Ricky Martin took a break from his busy Broadway schedule to chat with the Huffington Post about his work fighting HIV/AIDS and how people's minds still need to be expanded when it comes to the disease's demographics.
"It's really sad when people say, 'Yeah, that's an issue for gays,' because it's not only the gay community that's struggling with AIDS -- it's [heterosexual] men, women and children, too," he said.
"For many years I did it quietly, because I had this conception people might think I was doing it for recognition, until I talked to real activists who told me, 'Dude, you need to talk about this, because people listen.'"
And if they're not listening, they're definitely looking at Martin when he drops trou for the non-profit Broadway Cares/Equity Fights AIDS (see right).
Martin and Wong also discussed President Obama's reelection, which Martin describes as "nothing but light."
"If we went the other way, it was going to be like going back in time. As a Latino Puerto Rican U.S. citizen that can vote for the president, it was very beautiful to see minorities getting together for democracy, for freedom, for civil rights," said the singer and Evita star.
With her tenure as Secretary of State winding down and talk of a potential 2016 presidential run ramping up, wonks of all variety are trying to pin down where Hillary Clinton stands on political spectrum, particularly in terms of marriage equality.
According to most people, her LGBT-inclusive politics and common sense, Clinton stands alongside her husband and daughter in supporting full marriage equality. She's just been keeping quiet because of her role at the State Department.
Maggie Haberman writes at Politico, "[Her circle] indicated privately that she feels … because of her role as the country's chief diplomat that it was appropriate for her to stay out of this," but that as soon as she's in the clear and "she's given the right opportunity, that she will end up with the rest of her clan."
Freedom To Marry's Evan Wolfson told Haberman, "I really expect that we will hear from her explicitly when she's left the State Department."
Clinton's team must have gotten a little squeamish about the matter, because Haberman updated her post with a note from the Secretary's spokesman, Philippe Reiss: "Since the day she entered the State Department, Secretary Clinton has made providing greater benefits and support to the gays and lesbians who serve our country as diplomats a top priority. As Secretary, she is 100% focused on the job at hand, and nothing after that."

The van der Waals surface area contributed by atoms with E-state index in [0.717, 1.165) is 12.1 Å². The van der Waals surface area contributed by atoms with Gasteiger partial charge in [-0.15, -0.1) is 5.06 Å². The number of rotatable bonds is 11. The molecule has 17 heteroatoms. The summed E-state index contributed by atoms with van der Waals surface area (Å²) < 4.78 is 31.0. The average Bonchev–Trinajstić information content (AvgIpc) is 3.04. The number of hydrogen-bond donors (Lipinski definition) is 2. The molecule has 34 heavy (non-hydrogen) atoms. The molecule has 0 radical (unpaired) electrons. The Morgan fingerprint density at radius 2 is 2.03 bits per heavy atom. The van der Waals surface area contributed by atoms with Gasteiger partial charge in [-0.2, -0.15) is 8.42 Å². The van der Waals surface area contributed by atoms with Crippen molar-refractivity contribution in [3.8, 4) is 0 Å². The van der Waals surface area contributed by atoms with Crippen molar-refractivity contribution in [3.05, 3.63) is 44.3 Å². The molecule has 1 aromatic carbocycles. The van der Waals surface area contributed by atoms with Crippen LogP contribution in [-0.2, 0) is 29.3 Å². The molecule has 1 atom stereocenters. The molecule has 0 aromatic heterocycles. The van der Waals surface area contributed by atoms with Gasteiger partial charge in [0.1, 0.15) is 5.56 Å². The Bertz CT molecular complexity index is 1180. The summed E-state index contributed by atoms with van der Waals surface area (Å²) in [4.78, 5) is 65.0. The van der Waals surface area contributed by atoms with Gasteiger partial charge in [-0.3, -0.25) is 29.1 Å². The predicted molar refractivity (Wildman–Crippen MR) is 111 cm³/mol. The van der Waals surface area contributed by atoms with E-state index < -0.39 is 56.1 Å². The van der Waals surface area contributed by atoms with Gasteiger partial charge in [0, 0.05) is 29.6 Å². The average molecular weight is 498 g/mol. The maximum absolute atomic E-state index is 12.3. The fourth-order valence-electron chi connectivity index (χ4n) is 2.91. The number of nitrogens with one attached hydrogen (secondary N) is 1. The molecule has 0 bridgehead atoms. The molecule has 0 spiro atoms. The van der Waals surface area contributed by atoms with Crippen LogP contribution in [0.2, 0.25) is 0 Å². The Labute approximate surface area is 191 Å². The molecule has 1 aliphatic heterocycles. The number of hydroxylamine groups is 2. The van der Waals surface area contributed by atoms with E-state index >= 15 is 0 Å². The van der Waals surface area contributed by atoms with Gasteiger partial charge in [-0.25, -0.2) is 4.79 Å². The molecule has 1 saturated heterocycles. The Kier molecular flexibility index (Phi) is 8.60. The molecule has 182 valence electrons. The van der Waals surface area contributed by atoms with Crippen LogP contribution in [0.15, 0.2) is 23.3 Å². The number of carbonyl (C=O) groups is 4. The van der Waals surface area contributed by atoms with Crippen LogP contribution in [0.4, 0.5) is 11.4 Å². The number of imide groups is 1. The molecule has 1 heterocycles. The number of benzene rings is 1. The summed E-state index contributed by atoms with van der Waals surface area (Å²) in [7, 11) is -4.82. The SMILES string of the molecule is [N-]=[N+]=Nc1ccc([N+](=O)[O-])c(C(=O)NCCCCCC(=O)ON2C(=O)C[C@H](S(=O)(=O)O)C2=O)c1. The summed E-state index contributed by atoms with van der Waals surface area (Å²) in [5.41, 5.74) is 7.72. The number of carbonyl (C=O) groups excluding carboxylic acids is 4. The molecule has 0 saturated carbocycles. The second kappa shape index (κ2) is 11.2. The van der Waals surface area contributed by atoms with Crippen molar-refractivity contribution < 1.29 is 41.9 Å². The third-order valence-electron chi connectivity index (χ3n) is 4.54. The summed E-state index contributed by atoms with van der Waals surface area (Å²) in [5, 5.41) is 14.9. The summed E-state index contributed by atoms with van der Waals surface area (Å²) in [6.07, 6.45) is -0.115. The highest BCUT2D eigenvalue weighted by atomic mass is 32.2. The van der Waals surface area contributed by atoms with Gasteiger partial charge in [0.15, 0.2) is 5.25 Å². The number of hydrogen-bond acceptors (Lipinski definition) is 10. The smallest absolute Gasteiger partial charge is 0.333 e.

Regardless, Fred Sainz from the Human Rights Campaign is confident any and all Democratic candidates will support same-sex marriage in 2016: "It is a forgone conclusion that every candidate as a result of the president's leadership on the this issue [will be for gay marriage]."
It is a happy weekend for Brenda Sue Fulton and Penelope Dara Gnesin. Not only are they tying the knot, but they're making history as the first same-sex couple to do so in military academy West Point's chapel, USA Today reports. Such an event would have been forbidden under Don't Ask, Don't Tell:
Fulton, a veteran and the communications director of an organization called Outserve — which represents actively serving gay, lesbian and bisexual military personnel — confirmed in an e-mail to USA TODAY Friday night: "We will be the first same sex couple to wed at the Cadet Chapel at West Point."
The wedding will be the second gay marriage West Point has hosted. The first was a small, private ceremony last weekend between two of Fulton's friends in a smaller venue on the campus.
The women would have rather married in New Jersey, where they live, but as we all know, Gov. Chris Christie put personal political ambitions ahead of equality when he vetoed that state's marriage equality bill. The women say they didn't want to wait any longer: Gnesin has triumphed over breast cancer but still suffers from multiple sclerosis.
"It is wonderful for us to celebrate the recognition that New York state will give our marriage, [but] there is also some regret that we can't get married in our home state," Fulton told the paper.